The New Testament has plenty of instances in which Jesus interacts with those with a disability, but what about in the Old Testament? There are still some great examples of how to treat someone with a disability, and one of the best is David’s example in the way he interacts with Mephibosheth. The Bible tells us, in 2 Samuel 9, that Mephibosheth was the son of Jonathan, David’s closest friend. At the beginning of the chapter, David asks, “‘Is there still anyone left of the house of Saul, that I may show him kindness for Jonathan’s sake?’” (2 Samuel 9:1).
One of Saul’s servants tells David that, yes, “‘There is still a son of Jonathan; he is crippled in his feet’” (2 Samuel 9:3). Instead of using this as an excuse not to show kindness or treat Mephibosheth as if he were somehow less human, David seeks him out and brings him near. Instead of pushing him away, David draws him into his inner circle, even allowing Mephibosheth to dine with him. David, as the king, could easily have had Mephibosheth given his own apartments so that David never had to interact with him. He could have blessed him from afar without truly engaging with him and seeing him. However, in a mirror of the Father’s love, David enfolds Mephibosheth into his daily life, especially the routine of eating. They see one another multiple times in the day because David chooses to engage with him.
We see some of the ways Mephibosheth has been treated when he says, “‘What is your servant, that you should show regard for such a dead dog as I?’” (2 Samuel 9:8). When David extends the invitation to his table, Mephibosheth can’t believe it. It feels too good to be true, and the people around him have always rejected him. For a king to not only accept him at arms’ length but to embrace him and keep him close at all times is unfathomable. God gives us this example in the Old Testament as a portrait of the way he pulls us close, despite our sinfulness. While Mephibosheth’s disability is no fault of his own and does not reflect a lack of moral fiber, our sin is our responsibility and reflects the evil of our hearts.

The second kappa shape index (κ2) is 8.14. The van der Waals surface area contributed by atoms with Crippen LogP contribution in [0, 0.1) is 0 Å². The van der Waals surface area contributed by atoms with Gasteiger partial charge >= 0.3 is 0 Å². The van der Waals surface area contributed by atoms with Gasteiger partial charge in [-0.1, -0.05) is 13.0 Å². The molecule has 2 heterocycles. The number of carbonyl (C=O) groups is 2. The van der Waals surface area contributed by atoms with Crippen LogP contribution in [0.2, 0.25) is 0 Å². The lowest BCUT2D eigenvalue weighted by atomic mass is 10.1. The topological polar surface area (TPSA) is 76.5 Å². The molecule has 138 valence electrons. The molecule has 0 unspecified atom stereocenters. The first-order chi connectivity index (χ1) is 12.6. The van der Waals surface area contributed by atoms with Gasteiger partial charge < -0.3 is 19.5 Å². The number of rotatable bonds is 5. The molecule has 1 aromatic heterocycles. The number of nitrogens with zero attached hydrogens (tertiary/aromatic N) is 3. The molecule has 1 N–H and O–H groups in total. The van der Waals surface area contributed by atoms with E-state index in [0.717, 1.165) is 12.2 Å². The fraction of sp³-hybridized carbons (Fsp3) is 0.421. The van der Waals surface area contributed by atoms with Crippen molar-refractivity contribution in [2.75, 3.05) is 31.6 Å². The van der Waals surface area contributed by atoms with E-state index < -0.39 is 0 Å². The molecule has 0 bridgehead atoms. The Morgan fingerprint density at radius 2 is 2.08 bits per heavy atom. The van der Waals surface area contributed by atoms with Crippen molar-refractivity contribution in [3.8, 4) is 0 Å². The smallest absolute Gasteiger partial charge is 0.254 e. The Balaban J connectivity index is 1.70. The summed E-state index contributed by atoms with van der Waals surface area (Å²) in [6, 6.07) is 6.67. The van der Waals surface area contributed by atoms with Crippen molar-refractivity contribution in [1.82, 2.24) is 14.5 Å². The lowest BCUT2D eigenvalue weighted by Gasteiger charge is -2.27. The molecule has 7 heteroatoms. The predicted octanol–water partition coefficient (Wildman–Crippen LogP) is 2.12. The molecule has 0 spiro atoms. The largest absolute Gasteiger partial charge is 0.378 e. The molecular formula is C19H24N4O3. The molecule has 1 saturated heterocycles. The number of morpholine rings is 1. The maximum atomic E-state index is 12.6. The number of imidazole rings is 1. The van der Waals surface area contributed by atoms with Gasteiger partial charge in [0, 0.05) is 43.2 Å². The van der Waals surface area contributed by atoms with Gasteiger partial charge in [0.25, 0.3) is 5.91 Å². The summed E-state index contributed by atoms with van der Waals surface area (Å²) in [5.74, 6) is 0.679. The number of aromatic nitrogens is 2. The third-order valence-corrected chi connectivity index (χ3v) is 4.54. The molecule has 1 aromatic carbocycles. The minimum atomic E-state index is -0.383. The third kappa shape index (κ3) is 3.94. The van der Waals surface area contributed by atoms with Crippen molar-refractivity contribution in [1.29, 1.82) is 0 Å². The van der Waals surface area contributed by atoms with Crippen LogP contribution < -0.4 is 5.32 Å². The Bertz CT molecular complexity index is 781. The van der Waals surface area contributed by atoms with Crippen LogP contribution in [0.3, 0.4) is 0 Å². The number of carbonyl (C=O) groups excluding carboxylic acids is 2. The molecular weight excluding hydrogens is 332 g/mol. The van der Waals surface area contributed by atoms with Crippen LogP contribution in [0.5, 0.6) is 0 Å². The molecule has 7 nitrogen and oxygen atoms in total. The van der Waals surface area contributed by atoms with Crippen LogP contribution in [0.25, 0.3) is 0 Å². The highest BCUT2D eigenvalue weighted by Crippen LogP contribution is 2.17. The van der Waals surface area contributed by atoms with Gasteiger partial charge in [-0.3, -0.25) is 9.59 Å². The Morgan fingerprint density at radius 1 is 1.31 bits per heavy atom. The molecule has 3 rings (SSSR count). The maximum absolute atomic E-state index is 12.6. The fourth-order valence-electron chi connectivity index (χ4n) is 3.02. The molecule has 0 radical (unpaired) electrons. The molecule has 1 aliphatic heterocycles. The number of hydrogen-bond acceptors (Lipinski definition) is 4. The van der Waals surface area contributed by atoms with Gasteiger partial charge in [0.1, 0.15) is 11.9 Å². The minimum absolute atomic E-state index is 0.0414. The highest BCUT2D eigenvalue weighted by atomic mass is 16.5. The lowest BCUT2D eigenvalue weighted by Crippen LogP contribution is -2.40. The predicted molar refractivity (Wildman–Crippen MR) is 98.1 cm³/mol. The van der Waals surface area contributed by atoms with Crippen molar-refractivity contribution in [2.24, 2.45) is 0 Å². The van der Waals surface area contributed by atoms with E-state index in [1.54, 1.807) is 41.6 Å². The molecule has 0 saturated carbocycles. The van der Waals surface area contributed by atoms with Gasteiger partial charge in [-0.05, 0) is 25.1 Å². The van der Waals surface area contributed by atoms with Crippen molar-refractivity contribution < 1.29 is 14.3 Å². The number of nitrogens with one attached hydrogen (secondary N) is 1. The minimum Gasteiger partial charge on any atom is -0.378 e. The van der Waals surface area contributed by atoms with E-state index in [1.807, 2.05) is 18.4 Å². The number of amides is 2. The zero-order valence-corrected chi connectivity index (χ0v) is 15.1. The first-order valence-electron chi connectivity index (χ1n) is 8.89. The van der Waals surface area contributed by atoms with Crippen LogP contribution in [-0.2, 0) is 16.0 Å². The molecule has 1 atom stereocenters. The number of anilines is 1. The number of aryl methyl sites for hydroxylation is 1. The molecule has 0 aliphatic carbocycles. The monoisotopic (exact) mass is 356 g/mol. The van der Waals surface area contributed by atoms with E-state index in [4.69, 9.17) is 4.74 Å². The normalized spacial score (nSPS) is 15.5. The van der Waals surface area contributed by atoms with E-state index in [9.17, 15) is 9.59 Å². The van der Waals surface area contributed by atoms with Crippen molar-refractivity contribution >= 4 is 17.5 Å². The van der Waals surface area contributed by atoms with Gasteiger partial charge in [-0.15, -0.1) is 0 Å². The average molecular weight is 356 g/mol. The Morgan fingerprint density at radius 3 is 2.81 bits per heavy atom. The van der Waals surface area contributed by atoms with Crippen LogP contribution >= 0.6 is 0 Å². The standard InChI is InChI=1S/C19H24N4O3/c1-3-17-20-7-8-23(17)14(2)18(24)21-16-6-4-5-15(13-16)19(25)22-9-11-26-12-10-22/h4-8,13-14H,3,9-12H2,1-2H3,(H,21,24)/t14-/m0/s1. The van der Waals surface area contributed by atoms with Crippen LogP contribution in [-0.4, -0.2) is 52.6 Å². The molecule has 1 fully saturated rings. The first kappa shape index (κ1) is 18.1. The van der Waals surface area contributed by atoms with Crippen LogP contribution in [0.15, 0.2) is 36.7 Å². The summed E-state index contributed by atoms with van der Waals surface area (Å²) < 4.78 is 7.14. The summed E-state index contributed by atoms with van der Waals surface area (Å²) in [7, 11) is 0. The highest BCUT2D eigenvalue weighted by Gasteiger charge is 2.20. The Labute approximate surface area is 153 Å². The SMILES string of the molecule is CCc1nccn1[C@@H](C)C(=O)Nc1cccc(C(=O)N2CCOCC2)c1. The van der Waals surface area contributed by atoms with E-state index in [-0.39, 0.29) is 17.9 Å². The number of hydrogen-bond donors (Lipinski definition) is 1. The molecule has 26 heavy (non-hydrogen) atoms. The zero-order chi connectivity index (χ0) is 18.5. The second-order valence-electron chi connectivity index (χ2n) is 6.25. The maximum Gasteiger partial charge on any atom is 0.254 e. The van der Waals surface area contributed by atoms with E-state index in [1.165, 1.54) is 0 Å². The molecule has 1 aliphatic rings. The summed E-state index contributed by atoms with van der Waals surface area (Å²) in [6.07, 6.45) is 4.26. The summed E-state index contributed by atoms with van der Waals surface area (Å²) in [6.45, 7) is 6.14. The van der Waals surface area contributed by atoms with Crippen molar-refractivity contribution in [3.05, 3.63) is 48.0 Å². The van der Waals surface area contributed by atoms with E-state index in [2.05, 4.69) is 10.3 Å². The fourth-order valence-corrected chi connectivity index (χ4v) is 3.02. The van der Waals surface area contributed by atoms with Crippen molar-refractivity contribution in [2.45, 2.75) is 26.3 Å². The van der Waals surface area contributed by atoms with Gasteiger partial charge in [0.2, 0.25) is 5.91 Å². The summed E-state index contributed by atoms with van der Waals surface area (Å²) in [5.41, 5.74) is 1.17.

What David did in welcoming Mephibosheth was amazing, but what Jesus did in welcoming our broken, wandering hearts is even more unfathomable. There is no reason, besides love, for Christ to welcome us as He does. Our presence does not offer Him more praise and acclaim – in fact; He stoops to dine with sinners like us. Jesus engages with us at our worst and redeems us. In Mephibosheth’s story, we see our own quite clearly. We may be ashamed of things about us or that those around us might see as shameful. We sin and dishonor our God, as everyone has done since the Fall. However, instead of pushing us away and keeping us hidden from His face, Christ chooses to look on us in love. He chooses to sacrifice His own life for us. Like Mephibosheth, we may question why. We may doubt that we are worthy of being looked upon with such kindness. And we are unworthy. But God chooses to look on us in kindness anyway, out of His unending love and mercy for us to save wretched sinners by grace alone through faith alone in Christ alone.